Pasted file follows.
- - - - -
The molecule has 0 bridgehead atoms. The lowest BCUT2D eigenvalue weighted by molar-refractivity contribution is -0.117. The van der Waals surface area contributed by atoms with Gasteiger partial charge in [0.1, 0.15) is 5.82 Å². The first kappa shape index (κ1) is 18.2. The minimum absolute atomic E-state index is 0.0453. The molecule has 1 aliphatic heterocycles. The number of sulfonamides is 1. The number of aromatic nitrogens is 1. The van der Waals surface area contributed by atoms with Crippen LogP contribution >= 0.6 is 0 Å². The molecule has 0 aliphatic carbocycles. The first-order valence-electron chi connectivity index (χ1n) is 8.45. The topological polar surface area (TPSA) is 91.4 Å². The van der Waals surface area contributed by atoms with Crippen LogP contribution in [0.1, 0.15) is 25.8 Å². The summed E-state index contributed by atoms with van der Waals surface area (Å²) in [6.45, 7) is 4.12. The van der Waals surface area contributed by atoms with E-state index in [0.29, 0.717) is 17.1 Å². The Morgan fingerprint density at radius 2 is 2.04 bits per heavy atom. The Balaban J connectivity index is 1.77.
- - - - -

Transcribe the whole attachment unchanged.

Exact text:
The molecule has 0 bridgehead atoms. The lowest BCUT2D eigenvalue weighted by molar-refractivity contribution is -0.117. The van der Waals surface area contributed by atoms with Gasteiger partial charge in [0.1, 0.15) is 5.82 Å². The first kappa shape index (κ1) is 18.2. The minimum absolute atomic E-state index is 0.0453. The molecule has 1 aliphatic heterocycles. The number of sulfonamides is 1. The number of aromatic nitrogens is 1. The van der Waals surface area contributed by atoms with Crippen LogP contribution >= 0.6 is 0 Å². The molecule has 0 aliphatic carbocycles. The first-order valence-electron chi connectivity index (χ1n) is 8.45. The topological polar surface area (TPSA) is 91.4 Å². The van der Waals surface area contributed by atoms with Crippen LogP contribution in [0.1, 0.15) is 25.8 Å². The summed E-state index contributed by atoms with van der Waals surface area (Å²) in [6.45, 7) is 4.12. The van der Waals surface area contributed by atoms with E-state index in [0.29, 0.717) is 17.1 Å². The Morgan fingerprint density at radius 2 is 2.04 bits per heavy atom. The Balaban J connectivity index is 1.77.